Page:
Jaraveyre

Antiques & The Arts

Pawn Stars: Original 1896 Nepalese Bira Gun | History


RICK HARRISON: So
what exactly is this? CHRIS: This is an original
Nepalese Bira gun. RICK HARRISON: I can
honestly say I’ve never actually seen one of these. But it’s pretty amazing. CHRIS: I think there are
probably less than 25 around. RICK HARRISON: You
can ask my wife and kids, I always
have something to say, but I’m a little speechless
at the moment, ah– CHRIS: I’m a gun collector. And I work in the
firearms industry. And this Bira gun
fell into my lap. And it was an opportunity
that I just couldn’t pass up. I’m asking for $30,000, which
I think is a fair price. RICK HARRISON: Does it work? CHRIS: I’ve been told it works. So you haven’t fired it? CHRIS: I have not fired this. RICK HARRISON: Can I open it up? CHRIS: Sure. [music playing] RICK HARRISON: I mean
the machining looks nice. And how much do you want for it? I am asking $30,000 $30,000. RICK HARRISON:
$30,000, well that is a figure I have no idea on. Let me call up a friend. Let me get him down here. I just want him to
look at this thing, confirm it’s old enough
for me to buy it, OK? Because if this thing
is post 1899 or newer, I’m not going to deal in it. Because then we have to
start doing federal paperwork and everything like that. So if everything checks
out with the date, can you take this out to
the firing range tomorrow? CHRIS: We can. I have a vehicle that
will get this out there. RICK HARRISON: OK. Let me go make some phone calls.
I’ll be right back. CHRIS: OK. RICK HARRISON: This
Bira gun is so rare, I don’t think I’ll see
another one in my lifetime. So it would be great to
see this thing in action. But I have to be 100%
sure when it was made. So I called to the guy with all
the answers, Mark Hall-Patton. MARK HALL-PATTON:
This is nice, a Bira. I’ve seen pictures
of this gun before. But I’ve never
seen one in person. To be able to see this one
today is really interesting, and it’s in beautiful condition. This is an amazing piece. What’s your concerns on this? RICK HARRISON: So this was
definitely made in 1896 or ’97. If it’s after 1898, I
can’t buy it legally. MARK HALL-PATTON:
Yeah, they were only made in 1896 and 1897. RICK HARRISON: All right, sweet. MARK HALL-PATTON: Those
are the only two years that they were produced. So they’re completely
legal to own. This fire’s only
with each crank. RICK HARRISON: Cool. MARK HALL-PATTON: Are you
planning on shooting this? CHRIS: Yeah. RICK HARRISON:
We’re gonna take it out to the firing range in the
morning and meet up with Alex. Wanna come? MARK HALL-PATTON:
Yeah, you mind? RICK HARRISON: Oh,
yeah, no problem. MARK HALL-PATTON: Oh, I’d
love to see this thing shot. RICK HARRISON: I will get some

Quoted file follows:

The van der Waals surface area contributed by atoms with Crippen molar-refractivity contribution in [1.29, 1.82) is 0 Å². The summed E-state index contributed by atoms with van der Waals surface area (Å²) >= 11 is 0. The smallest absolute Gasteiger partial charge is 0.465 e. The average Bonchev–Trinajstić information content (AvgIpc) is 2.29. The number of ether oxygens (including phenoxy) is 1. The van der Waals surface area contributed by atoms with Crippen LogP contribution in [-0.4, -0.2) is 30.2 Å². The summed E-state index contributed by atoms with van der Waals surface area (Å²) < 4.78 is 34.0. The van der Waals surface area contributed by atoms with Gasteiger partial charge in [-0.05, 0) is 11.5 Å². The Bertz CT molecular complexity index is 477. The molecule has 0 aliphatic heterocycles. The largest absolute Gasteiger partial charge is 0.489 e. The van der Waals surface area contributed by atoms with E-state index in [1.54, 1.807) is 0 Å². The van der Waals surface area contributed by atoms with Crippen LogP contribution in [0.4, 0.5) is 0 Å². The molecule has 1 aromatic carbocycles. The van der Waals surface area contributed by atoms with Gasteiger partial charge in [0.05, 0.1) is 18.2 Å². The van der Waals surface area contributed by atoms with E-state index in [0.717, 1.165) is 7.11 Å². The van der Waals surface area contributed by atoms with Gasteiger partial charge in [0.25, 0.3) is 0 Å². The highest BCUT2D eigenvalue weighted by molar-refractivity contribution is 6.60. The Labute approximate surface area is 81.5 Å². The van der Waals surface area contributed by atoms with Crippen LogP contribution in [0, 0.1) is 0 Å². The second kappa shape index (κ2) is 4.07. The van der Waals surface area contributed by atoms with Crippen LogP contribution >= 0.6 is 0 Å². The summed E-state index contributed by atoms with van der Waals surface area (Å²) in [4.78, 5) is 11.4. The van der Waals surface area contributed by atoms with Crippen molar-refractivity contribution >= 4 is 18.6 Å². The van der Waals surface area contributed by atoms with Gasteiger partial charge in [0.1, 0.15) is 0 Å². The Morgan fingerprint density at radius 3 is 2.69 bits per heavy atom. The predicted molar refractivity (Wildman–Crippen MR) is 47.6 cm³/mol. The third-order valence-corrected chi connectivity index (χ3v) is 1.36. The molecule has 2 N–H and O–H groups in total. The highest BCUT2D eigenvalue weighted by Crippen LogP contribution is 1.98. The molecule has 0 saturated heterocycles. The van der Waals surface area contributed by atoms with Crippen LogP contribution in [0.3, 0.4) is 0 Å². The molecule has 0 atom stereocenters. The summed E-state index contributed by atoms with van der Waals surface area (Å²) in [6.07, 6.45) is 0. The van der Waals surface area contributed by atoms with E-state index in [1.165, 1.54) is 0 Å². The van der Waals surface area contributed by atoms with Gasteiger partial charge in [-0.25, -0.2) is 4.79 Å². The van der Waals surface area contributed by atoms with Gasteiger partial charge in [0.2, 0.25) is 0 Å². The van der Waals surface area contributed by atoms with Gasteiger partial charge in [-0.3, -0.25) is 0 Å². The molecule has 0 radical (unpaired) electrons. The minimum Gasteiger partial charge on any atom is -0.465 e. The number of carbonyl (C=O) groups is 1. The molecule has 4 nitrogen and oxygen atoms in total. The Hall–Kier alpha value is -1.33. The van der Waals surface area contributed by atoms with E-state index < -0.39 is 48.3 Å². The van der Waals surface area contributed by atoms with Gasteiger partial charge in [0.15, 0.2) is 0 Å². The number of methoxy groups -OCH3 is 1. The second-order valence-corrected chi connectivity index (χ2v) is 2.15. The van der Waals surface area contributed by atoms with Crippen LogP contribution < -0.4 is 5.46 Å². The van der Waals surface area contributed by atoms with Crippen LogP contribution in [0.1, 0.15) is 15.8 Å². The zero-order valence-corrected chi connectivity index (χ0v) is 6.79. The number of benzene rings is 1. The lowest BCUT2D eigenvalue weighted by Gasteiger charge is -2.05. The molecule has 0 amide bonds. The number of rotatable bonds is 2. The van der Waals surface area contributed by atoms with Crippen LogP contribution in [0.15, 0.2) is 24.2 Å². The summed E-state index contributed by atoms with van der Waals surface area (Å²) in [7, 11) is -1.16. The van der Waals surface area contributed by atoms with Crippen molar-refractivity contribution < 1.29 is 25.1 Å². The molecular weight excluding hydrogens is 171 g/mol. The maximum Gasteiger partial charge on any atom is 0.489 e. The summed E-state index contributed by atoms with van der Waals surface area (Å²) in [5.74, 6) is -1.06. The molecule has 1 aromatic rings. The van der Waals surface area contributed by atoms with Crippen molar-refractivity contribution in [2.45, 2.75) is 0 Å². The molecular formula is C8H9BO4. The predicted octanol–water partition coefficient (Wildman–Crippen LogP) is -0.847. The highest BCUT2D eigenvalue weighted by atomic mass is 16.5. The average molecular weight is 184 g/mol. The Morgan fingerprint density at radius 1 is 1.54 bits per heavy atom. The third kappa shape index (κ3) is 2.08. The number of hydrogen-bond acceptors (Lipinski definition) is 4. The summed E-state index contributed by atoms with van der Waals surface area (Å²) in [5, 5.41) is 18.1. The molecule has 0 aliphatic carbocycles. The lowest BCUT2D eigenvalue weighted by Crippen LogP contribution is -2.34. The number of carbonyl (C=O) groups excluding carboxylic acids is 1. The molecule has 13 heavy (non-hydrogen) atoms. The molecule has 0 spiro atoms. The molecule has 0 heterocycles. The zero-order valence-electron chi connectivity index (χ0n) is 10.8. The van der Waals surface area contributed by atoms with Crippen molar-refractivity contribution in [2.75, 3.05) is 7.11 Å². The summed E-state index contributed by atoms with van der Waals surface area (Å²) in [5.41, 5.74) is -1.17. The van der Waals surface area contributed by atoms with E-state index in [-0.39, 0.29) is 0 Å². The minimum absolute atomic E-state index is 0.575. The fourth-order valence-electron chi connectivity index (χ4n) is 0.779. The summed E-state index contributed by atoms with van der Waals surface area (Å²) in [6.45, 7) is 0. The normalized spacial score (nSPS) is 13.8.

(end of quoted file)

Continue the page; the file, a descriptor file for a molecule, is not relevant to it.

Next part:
guys to help you load this. CHRIS: I would greatly
appreciate that. RICK HARRISON: All
right, no problem. MARK HALL-PATTON: It
weighs about 1,100 pounds. RICK HARRISON: So we’re
out in the desert. I got Alex, my gun
expert coming out to tell me what this thing is worth. And we’re going to
shoot the Bira gun. Look at this. The Bira gun. The Nepalese, a
man named Gehendra, was able to smuggle in American
Gardner gun out of England into Nepal. And he attempted
to reverse engineer the American Gardner gun. And it became the Bira gun. But he made some
radical changes. I mean the most notable
change is that pan magazine. Now this pan magazine holds
120 rounds of this ammunition, which I brought today. This is a Martini-Henry
ammunition. Look at the size of that round. [gunshot] It is tremendously unique. And I have never seen one fire. RICK HARRISON: Who’s first? MARK HALL-PATTON:
That’s why I’m here. RICK HARRISON: OK,
you’re the Guinea pig. MARK HALL-PATTON: No. ALEX: I’m steppin’ back. MARK HALL-PATTON: All righty. [gunfire] ALEX: Nice, nice. [gunfire] RICK HARRISON: I’ve never
loved a gun so much. MARK HALL-PATTON:
You gotta try it now. RICK HARRISON: This is sweet. OK, here we go. [music playing] [gunfire] This is awesome. [music playing and gunfire] ALEX: Nice.
Right on target. RICK HARRISON: I just think
it’s absolutely great. [gunshot] This gun is awesome. I mean, really, it’s that cool. It looks really,
really steam punk. It looks really neat. It looks really weird. It’s a great show piece. What’s it worth? ALEX: Well, a few have been sold
over the last couple of years. The market value for
these is about $27,500. RICK HARRISON: OK. So what’s your best
price on this thing? CHRIS: I’m asking $30,000. I’ll give you 18 grand for it. How about 26? RICK HARRISON: The
fact of the matter is I gotta resell this thing. And $20,000 is
the most I can do. It’s the most I
can pay and still make sense, plain and simple. [music playing] I can do $20,000. RICK HARRISON: All right, sweet. I am like a kid
in a candy store. This is like one
of the coolest guns I’ve ever bought in my life. I just have to test
it a few more times.

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